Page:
Doug Liman talks about his new feature American Made which sees him reunite with Tom Cruise. In the movie, Cruise takes on the role of Barry Seal, a TWA pilot who is recruited by the CIA during the 1980s and ends up being a drugs runner in South America.

Liman talks about the ease of working with Cruise, the not-so-subtle Top Gun references in the film, and what it means to be an American today - plus he gives us an idea of what to expect in the highly anticipated sequel to Edge of Tomorrow, aka Live Die Repeat and Repeat.


Congratulations on American Made, Doug. First I wanted to ask about your lead, the one and only Tom Cruise, who you have of course worked with before. What is your favourite thing about directing him?

How fearless he is in trying things, and I’m not talking about stunts necessarily but about trying things out in terms of character and pushing the boundaries of things he’s done before. He’s brutal with himself and creates a safe space when directing him. If something ever wasn’t working, and I was trying to figure out how to say that to him, I’d say ‘That was…’ as I was searching for the polite way to end the sentence. He just went ahead and said ‘Terrible’ and I’d say ‘Yeah, right, that was terrible’ and he’d say ‘Yeah, I knew it. Ok, let’s try again.’ When you can get the ego out of the process like that and just talk about the work, what’s working and what’s not working, that’s an amazing way to make a movie, an amazing way to do anything in life, really.

We’re honest, you know. One thing about pushing yourself outside your comfort zone is that you’re going to make mistakes and you’re going to fall flat on your face sometimes. He and I both felt like we could, in our own ways, push ourselves and risk failure.

I couldn’t help but think of another Tom Cruise movie as I was watching American Made, which is Top Gun, and I think a lot of people are inevitably going to be thinking of that film when they’re watching this. Do you mind that that point of comparison exists, do you welcome it, or is it all intentional anyway?

It’s basically intentional on my part, you know, I’m not living in a cave. I know that if you cast Tom Cruise as a pilot, people are going to think of Top Gun. I wanted to have fun with the fact that people would be going to the movie thinking that way so I use that as part of the entertainment. The irreverence of American Made isn’t just in the facts of the story. It also comes from the fact that I chose to cast Maverick and then put him in a crappier plane and have him do illegal things.



I got that when I was watching American Made, even its title is playful, because while it would seem to be a really patriotic movie, there is this underlying commentary that’s poking fun at American ideology. With the politics and ideology of the movie, even though it refers to the political situation of back in the 1980s, do you see its politics as in any way a reflection of America today?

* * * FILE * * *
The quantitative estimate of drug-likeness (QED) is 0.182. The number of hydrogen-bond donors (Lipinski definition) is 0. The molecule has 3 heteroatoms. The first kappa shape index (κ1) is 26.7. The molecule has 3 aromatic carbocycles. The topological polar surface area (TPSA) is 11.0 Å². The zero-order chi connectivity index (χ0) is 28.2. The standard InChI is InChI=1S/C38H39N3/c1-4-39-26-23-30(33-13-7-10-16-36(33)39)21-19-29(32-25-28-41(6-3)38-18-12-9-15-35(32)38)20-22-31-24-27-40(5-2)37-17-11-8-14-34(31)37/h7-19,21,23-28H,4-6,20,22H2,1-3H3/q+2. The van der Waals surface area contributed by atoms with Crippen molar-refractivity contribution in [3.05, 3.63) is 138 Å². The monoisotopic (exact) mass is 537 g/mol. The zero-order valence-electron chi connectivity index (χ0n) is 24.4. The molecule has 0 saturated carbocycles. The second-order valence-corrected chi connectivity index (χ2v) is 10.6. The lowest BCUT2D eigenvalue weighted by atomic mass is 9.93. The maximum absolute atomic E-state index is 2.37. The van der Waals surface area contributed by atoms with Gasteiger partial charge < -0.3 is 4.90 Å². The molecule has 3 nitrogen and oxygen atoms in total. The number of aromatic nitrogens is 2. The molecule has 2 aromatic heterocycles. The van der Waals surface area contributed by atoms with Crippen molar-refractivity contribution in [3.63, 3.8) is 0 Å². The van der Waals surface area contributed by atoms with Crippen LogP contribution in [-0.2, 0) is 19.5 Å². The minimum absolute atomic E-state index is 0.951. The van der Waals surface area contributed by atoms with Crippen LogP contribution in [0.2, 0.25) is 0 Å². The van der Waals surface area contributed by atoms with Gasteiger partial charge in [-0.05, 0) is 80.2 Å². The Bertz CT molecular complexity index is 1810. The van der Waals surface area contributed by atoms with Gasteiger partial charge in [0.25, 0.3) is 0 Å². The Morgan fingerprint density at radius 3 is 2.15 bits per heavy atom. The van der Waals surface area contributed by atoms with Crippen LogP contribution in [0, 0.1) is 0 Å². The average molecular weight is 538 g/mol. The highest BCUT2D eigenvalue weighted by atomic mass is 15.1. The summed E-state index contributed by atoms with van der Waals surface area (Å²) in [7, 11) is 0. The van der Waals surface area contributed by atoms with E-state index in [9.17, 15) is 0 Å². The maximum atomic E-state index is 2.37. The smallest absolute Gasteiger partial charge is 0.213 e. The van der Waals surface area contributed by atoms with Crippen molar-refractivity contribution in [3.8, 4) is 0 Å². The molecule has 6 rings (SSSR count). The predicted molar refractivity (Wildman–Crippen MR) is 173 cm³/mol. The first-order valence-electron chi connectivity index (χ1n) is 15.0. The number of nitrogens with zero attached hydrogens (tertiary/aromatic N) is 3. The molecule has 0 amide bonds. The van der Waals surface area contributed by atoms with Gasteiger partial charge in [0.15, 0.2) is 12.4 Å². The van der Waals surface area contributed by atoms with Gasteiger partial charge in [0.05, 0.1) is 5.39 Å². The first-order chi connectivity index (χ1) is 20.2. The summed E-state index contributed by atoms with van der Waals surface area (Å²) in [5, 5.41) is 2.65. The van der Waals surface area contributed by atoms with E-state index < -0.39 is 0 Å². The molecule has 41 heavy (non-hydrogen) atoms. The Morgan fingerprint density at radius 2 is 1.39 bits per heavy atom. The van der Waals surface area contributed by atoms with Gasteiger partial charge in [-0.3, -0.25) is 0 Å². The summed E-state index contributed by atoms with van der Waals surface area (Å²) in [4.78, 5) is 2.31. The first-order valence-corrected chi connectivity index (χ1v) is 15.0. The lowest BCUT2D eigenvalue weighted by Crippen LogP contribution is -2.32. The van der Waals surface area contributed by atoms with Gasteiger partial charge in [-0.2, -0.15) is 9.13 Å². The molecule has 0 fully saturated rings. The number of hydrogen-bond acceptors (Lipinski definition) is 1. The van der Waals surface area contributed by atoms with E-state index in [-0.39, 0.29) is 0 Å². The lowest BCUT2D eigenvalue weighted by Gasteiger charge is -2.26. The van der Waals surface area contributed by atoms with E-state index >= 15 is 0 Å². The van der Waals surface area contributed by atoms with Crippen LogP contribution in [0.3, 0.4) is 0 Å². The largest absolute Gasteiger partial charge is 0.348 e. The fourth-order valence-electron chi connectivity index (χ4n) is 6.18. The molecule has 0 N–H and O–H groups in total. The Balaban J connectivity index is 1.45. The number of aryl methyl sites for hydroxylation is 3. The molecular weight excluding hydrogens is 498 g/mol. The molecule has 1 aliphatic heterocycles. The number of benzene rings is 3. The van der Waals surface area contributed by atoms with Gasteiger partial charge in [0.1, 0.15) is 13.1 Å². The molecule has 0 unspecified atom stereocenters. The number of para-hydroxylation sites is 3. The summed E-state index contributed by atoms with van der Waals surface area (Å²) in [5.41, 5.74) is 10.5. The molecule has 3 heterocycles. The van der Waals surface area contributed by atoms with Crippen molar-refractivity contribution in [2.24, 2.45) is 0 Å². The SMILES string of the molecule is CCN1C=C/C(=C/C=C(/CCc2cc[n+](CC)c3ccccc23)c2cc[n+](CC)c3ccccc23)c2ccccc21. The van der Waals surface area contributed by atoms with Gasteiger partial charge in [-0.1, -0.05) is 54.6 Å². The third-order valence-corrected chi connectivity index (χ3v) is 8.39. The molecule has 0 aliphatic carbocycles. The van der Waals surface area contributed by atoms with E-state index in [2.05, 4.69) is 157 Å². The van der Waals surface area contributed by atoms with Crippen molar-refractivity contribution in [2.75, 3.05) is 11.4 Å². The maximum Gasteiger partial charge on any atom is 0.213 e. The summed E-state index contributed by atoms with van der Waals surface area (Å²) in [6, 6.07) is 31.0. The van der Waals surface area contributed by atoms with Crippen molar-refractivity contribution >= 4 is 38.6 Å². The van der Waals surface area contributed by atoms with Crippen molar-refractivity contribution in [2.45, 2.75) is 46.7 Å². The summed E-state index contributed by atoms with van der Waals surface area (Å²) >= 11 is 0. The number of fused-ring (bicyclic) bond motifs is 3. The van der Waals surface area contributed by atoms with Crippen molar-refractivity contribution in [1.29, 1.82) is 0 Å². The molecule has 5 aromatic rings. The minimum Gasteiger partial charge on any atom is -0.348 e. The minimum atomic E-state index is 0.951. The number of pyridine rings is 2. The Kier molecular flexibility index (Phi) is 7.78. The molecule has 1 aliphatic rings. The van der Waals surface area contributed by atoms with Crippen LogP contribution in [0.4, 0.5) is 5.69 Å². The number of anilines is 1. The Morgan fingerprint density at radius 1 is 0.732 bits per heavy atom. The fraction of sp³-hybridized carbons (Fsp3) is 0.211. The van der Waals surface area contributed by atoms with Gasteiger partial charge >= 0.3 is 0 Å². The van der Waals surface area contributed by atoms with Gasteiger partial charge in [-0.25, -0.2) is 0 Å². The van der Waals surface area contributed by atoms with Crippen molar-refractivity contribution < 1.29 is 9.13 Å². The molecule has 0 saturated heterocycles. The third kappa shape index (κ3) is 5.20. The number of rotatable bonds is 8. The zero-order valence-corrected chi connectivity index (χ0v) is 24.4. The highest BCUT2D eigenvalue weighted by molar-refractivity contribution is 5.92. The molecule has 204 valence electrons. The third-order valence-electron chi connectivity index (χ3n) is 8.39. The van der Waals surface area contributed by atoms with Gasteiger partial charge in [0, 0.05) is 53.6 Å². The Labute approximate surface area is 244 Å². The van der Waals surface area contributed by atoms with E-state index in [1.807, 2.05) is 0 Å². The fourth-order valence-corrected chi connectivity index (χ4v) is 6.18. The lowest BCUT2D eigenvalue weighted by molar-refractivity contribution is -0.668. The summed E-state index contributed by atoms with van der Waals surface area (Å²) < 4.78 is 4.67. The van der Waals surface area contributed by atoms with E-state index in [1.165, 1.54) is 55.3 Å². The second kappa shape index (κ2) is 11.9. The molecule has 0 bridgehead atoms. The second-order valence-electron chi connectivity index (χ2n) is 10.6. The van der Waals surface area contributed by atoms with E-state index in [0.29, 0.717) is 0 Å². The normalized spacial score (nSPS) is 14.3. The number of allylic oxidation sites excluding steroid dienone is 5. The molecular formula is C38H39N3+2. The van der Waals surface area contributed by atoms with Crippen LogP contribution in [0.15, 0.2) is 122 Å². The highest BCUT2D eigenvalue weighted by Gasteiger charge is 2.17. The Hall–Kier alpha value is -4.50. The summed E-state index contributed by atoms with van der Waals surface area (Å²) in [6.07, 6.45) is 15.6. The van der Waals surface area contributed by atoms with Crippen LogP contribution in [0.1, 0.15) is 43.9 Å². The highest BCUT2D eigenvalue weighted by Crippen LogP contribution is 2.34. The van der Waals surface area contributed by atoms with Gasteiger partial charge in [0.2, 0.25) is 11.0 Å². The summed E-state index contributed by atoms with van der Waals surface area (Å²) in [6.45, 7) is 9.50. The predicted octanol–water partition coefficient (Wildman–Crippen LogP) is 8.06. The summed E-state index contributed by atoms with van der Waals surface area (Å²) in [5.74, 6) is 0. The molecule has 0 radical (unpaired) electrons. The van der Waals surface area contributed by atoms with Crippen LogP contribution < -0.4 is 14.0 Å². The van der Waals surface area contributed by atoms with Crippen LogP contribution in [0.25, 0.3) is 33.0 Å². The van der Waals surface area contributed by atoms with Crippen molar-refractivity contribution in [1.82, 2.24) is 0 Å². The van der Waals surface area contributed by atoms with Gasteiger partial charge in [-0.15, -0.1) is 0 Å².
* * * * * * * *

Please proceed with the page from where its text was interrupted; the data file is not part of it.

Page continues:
Well first of all, I see the film as a patriotic movie. I’m celebrating America – that doesn’t mean we didn’t have some missteps. You know, a story like this can only happen in America and a character like Barry Seal could only exist in America. It’s that kind of rebel thinking that led to the creation of Google and Facebook. That kind of American Maverick who’s not conforming to the rules is sometimes criminal, sometimes not, but they’re always American. Then, in terms of what it means to be an American today? I think our presidents come and go; who we are as a nation endures. I don’t think any one president can destroy it.


It sounds like you’ve had some solid ideas coming into the film – was incorporating those ideas what drew you when you came into the project? Or what was your intention with the film and did it change as you made it?

I don’t really make movies with an intention other than asking myself, do I love the character and do I love the story? Sometimes I find a deeper meaning along the way, and what it’s all about for me gets discovered along the way, but my initial attraction was this rebel outlaw pilot who’s recruited by the CIA and runs circles around his handlers. I was really interested, because I’ve done a number of things with the CIA, in exploring an aspect that I’d never looked at before that’s actually the most interesting part of really how the CIA functions. You have people like Domhnall Gleeson’s character, these young Republicans who are truly patriotic, whose job it is to go out and find criminals willing to implement their foreign policy. That’s basically the job of these CIA case officers and that relationship between Domhnall Gleeson and Tom Cruise’s Barry Seal is the most interesting aspect of telling a CIA story.